I found L.P. to be thoroughly annoying in the the one-on-one encounters I had with him and it is not just because we disagreed. I disagree with a lot of people, and a lot of people disagree with me. But, by and large, I get along with these folk and even respect their disagreements. God in His infinite Wisdom made us different from each other and gave us the ability to have differing opinions and judgments. I would dread living in a world in which everyone agreed with me. One of me is enough, don't you agree? One of anybody is enough. The world is broad and deep and there is more than enough room for disgreement. I guess I am one of these accursed Tolerationists.

Ba'al Chatzaf

Edited by BaalChatzaf
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After reading "On Sanctioning the Sanctioners," I have no trouble seeing why Leonard Peikoff felt the need to drop everything else he was doing, so he could come to the rescue with "Fact and Value."

But "Fact and Value" is one of the lowest points in Dr. Peikoff's output.

Most of the reasons for this have been widely noted.

Something I never cottoned to, though, until I started studying Dr. Peikoff's doctrine of the arbitrary assertion, is how "Fact and Value" contradicts OPAR on that issue.

For instance, in OPAR assertions about "past lives" are said to be arbitrary.

In "Fact and Value" they are said to be expressions of "inherently dishonest ideas"; on other words, they are false.

But "the arbitrary," according to Peikoff, is neither true nor false.

Oops.

Robert Campbell

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Hey Robert,

I'm no Peikoff scholar by a long shot, but from what I have read, it strikes me that in his writing revilement tends to trump philosophical consistency. So often, he seems simply to be going for the put-down: "It's evil!" becomes "It's meaningless!" becomes "It's stupid!" depending on what aspect strikes him as being the most damning in the moment.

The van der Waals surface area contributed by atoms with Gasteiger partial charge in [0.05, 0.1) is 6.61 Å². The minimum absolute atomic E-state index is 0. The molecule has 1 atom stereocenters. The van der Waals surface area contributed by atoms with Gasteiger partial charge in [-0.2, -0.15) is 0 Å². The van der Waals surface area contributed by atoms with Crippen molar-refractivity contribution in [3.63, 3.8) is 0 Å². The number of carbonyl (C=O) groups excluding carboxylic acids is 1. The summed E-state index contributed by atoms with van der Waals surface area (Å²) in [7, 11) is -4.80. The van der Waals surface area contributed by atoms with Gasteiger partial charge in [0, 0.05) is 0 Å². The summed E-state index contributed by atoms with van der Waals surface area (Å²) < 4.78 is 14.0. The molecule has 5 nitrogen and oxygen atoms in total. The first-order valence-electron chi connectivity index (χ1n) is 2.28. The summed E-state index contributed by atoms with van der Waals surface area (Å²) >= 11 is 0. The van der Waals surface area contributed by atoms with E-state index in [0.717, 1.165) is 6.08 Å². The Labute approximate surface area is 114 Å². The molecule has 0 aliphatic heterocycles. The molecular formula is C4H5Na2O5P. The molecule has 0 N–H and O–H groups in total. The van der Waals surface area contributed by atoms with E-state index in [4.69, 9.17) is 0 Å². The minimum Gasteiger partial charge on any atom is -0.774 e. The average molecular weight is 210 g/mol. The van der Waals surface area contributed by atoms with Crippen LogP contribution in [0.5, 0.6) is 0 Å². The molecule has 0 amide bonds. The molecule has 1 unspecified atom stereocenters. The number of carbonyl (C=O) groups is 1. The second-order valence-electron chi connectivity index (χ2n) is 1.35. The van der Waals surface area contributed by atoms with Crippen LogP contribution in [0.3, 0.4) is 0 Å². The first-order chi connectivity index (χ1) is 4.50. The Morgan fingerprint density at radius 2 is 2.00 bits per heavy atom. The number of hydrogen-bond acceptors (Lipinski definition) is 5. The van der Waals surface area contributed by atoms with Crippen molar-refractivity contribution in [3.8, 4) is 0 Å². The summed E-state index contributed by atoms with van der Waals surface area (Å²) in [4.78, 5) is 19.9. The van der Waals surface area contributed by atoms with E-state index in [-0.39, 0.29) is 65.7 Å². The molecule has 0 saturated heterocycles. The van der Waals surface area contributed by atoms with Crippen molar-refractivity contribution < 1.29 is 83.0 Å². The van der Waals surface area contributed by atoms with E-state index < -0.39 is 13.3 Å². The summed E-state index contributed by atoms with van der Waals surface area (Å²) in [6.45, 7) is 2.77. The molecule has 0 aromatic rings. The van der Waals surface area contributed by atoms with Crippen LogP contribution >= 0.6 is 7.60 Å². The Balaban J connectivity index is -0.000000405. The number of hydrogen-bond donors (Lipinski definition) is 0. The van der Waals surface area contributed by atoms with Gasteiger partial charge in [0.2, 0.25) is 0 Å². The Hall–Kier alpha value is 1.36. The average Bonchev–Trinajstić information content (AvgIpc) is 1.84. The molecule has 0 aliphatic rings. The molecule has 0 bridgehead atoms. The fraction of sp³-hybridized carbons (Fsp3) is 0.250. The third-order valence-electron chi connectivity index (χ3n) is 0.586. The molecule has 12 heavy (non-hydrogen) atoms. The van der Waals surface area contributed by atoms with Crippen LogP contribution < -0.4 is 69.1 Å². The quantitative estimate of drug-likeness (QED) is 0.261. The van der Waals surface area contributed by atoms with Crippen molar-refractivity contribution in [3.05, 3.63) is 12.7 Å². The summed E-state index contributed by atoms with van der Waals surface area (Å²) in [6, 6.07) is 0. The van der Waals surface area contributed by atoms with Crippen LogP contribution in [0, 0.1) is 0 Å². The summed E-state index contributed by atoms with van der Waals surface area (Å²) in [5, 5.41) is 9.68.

The black and white world he inhabits (and no, I don't see a world that is all greys, but a world in full color, thank you very much ;) ) disallows him making distinctions between degrees and kinds of wrong. Wrong is all wrong, largely indifferentiable from any other wrong. How else can he list "Nazism, Communism, non-objective art (lol), non-Aristotelian logic, egalitarianism, nihilism, the pragmatist cult of compromise, the Shirley MacLaine types, who 'channel' with ghosts and recount their previous lives" as moral equivalents? Why didn't he include "libertarianism, adultery, taking more than one's fair share of donuts at breakfast and falling asleep in philosophy class?"

I'm reminded of a documentary on the Catholic Church's attitude toward pedophilia in the priesthood, Deliver Us From Evil. A therapist comments that since the Catholic hierarchy demands complete celibacy of its priests and therefore accounts any sexual act a mortal sin, they make no distinction between sleeping with a parishioner's wife and raping his 9 year old daughter. Sex is sex. Evil is evil.